Hereditary

The only horror movie subgenre routinely lauded by critics is the supernatural one, which puts the writers of this site at a distinct disadvantage: we don’t care for it.

Supernatural horrors (like Hereditary, to a certain extent) are punch-pullers, which downshift gory elements to get teen bums in seats and bypass R-ratings.

With a dearth of deaths, and absent the uber-violence of other genres, supernatural thrillers are like a guitar missing its E-strings: they are limited in the extent with which they can compose a full melody, and create broader frights.

Hereditary, (much like ghostly genre standout The Changeling), to its credit depicts a jarring death to kick things into gear and to haunt the living.

Annie, an early-round exit from the Mother of the Year tournament, lets her 13-year-old daughter, Charlie go to a house party with her older, stoner old son, Peter. Charlie gets a food allergy and a wigged out Peter guns it in his parents’ car, hoping to get his sister to a hospital as anaphylactic shock sets in, and kills her in the process.

Charlie is posthumously haunting the home’s inhabitants, with Annie second guessing her judgement (and with good reason: any parent with a lick of sense would notice Peter’s bloodshot Eeyore visage).

From there, guilt wracks the mother-son dynamic, with a helpless psychiatrist patriarch, Stephen, helplessly looking on (played by Gabriel Byrne) as Annie’s mother passes away too and her grave is desecrated.

This is bitter, unflinching, dynamite stuff, which doesn’t even need an actual haunting when the characters are so metaphorically haunted by Charlie’s passing.

Unfortunately, Hereditary’s pacing suffers, and debut director Ari Aster doesn’t put his foot on the gas after the near-vehicular manslaughter leaving a noticeable sag in the middle (this is a 127-minute run-time)

Annie (Toni Collette) is a miniature artist, and this is used to maximum effect in Hereditary very quirky and arresting opener. However, with each successive pass this becomes more and more precious and affected as she buries herself in her craft to escape.

Still, the good outweighs the bad, and the ending’s super fun too.

***1/4 (out of 5)

El Camino: A Breaking Bad Movie

When Breaking Bad creator Vince Gilligan spun off the show’s charmingly dissolute counsel and  infomercial chiseler, Saul Goodman, it was a natural fit. After all, the glib litigator stole every seen he was in, thanks to Bob Odenkirk.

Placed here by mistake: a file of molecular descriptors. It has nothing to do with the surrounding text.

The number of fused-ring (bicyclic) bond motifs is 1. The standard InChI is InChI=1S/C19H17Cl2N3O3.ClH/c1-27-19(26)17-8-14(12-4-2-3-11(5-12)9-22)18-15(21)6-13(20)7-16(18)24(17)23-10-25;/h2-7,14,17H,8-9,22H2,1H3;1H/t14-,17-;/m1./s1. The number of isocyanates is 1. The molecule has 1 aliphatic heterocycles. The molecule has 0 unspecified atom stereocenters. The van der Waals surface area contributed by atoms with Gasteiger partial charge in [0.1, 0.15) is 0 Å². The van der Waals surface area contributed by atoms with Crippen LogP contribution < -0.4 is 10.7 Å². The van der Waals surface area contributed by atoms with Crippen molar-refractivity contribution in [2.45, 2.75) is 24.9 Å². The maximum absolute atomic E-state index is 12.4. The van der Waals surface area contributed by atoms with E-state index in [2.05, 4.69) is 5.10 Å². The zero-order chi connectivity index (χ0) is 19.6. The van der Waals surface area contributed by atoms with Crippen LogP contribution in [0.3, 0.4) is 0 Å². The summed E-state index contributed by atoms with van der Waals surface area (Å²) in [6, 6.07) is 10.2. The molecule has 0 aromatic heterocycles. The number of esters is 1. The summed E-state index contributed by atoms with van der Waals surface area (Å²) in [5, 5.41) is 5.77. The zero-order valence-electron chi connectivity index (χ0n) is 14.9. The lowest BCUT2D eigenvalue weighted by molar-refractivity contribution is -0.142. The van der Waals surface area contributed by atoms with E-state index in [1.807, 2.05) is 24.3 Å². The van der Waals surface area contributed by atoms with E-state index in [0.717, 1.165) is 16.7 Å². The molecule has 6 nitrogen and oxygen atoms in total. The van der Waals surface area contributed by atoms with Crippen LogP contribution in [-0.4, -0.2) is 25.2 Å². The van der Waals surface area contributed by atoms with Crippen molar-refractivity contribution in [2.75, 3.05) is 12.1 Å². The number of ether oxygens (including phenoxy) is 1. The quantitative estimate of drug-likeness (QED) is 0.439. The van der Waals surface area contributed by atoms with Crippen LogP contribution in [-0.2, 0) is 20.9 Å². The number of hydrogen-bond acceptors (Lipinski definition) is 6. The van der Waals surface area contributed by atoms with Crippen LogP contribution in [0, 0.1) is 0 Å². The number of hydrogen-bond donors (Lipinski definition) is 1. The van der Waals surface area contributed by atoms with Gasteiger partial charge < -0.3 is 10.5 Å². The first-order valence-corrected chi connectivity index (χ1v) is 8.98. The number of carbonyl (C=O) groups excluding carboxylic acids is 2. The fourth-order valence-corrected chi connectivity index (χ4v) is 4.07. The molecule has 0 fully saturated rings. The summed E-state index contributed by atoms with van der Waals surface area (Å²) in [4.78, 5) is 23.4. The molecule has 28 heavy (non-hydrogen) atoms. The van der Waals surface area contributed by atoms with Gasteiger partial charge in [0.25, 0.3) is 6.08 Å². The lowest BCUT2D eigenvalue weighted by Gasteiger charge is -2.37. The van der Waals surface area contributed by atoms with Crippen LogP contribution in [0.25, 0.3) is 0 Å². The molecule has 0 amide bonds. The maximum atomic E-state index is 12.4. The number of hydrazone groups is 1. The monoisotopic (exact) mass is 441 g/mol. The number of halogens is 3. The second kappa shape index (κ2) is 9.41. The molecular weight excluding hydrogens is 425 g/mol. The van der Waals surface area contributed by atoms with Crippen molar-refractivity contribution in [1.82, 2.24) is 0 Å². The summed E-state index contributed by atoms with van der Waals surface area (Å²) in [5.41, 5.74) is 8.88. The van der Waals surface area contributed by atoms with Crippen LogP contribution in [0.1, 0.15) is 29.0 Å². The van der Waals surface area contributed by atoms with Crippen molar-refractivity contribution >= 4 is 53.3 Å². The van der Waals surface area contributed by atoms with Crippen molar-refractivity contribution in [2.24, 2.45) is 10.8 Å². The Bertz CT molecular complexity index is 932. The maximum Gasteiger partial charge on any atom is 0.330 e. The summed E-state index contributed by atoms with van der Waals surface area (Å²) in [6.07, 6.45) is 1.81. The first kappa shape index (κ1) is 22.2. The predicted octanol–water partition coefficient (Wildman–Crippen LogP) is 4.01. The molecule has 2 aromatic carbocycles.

However, with El Camino: A Breaking Bad Movie, Gilligan had his work cut for him: building an epilogue around perma-scowl ne’er-do-well Jesse Pinkman, a dimwit brought to life as foil for Walter White, who couldn’t have existed without him — all id to White’s superego.

With this sequel and coda to the Breaking Bad series, Pinkman is on the lam playing catch me if you can, having busted loose from the Brotherhood’s razor-wire meth compound, and leading the 6 O’Clock news in Albuquerque with his drug dealer exploits.

He briefly meets up with larrikin buds Badger and Skinny Pete for a new ride, shave and a shower before he’s off trying to track down Ed Galbraith, the fixer/Saul Goodman contact who give cons new identities and helps ferret them out of town.

In El Camino Gilligan plays to Pinkman’s (Aaron Paul) “do now, ask questions later,” impulsivity (call it a strength if you must).

Gilligan crafts a film noir “what to do with all this money?” set up, which careens like Badger’s Pontiac Fiero.

Flashbacks to Pinkman’s captivity, plus tête-à-têtes with Walter White and Mike Ehrmantrout help keep things chugging along, but it’s those characters’ small roles that underscore just how big and vital these were to developing Jesse Pinkman. With the White sit-down particularly, the sparks fly as the ex-mentor presses his charge, Jesse, about what major he’d choose if the unlikely college candidate were to choose that route. It turns out, business with a focus on marketing, and White suggests he could teach these.

In El Camino, these wordy exchanges are lacking, perhaps because of time constraints, in a format that doesn’t lend itself to them, but that’s what made Breaking Bad so charming in the first place.

***1/2 (out of 5)